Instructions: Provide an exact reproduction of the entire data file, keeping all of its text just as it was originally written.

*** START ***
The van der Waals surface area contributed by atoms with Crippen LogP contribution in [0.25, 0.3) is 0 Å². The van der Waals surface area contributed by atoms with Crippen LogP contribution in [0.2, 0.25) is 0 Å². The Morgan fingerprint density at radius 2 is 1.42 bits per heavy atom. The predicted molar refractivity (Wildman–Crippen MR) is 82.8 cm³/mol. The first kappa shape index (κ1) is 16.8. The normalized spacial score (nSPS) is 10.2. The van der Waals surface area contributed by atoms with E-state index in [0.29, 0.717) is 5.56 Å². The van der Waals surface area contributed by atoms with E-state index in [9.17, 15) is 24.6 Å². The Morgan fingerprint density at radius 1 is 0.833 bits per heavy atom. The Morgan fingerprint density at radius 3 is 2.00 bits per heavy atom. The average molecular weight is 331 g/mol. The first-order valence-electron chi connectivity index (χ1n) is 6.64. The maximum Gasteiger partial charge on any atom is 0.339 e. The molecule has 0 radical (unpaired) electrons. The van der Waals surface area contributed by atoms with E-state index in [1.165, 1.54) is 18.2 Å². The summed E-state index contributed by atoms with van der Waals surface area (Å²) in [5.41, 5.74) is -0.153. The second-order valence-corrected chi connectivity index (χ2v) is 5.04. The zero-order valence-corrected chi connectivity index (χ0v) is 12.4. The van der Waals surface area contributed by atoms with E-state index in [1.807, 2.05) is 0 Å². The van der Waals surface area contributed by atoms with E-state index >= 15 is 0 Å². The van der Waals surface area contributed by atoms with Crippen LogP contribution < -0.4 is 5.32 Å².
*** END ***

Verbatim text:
The van der Waals surface area contributed by atoms with Crippen LogP contribution in [0.25, 0.3) is 0 Å². The van der Waals surface area contributed by atoms with Crippen LogP contribution in [0.2, 0.25) is 0 Å². The Morgan fingerprint density at radius 2 is 1.42 bits per heavy atom. The predicted molar refractivity (Wildman–Crippen MR) is 82.8 cm³/mol. The first kappa shape index (κ1) is 16.8. The normalized spacial score (nSPS) is 10.2. The van der Waals surface area contributed by atoms with E-state index in [0.29, 0.717) is 5.56 Å². The van der Waals surface area contributed by atoms with E-state index in [9.17, 15) is 24.6 Å². The Morgan fingerprint density at radius 1 is 0.833 bits per heavy atom. The Morgan fingerprint density at radius 3 is 2.00 bits per heavy atom. The average molecular weight is 331 g/mol. The first-order valence-electron chi connectivity index (χ1n) is 6.64. The maximum Gasteiger partial charge on any atom is 0.339 e. The molecule has 0 radical (unpaired) electrons. The van der Waals surface area contributed by atoms with E-state index in [1.165, 1.54) is 18.2 Å². The summed E-state index contributed by atoms with van der Waals surface area (Å²) in [5.41, 5.74) is -0.153. The second-order valence-corrected chi connectivity index (χ2v) is 5.04. The zero-order valence-corrected chi connectivity index (χ0v) is 12.4. The van der Waals surface area contributed by atoms with E-state index in [1.807, 2.05) is 0 Å². The van der Waals surface area contributed by atoms with E-state index >= 15 is 0 Å². The van der Waals surface area contributed by atoms with Crippen LogP contribution < -0.4 is 5.32 Å².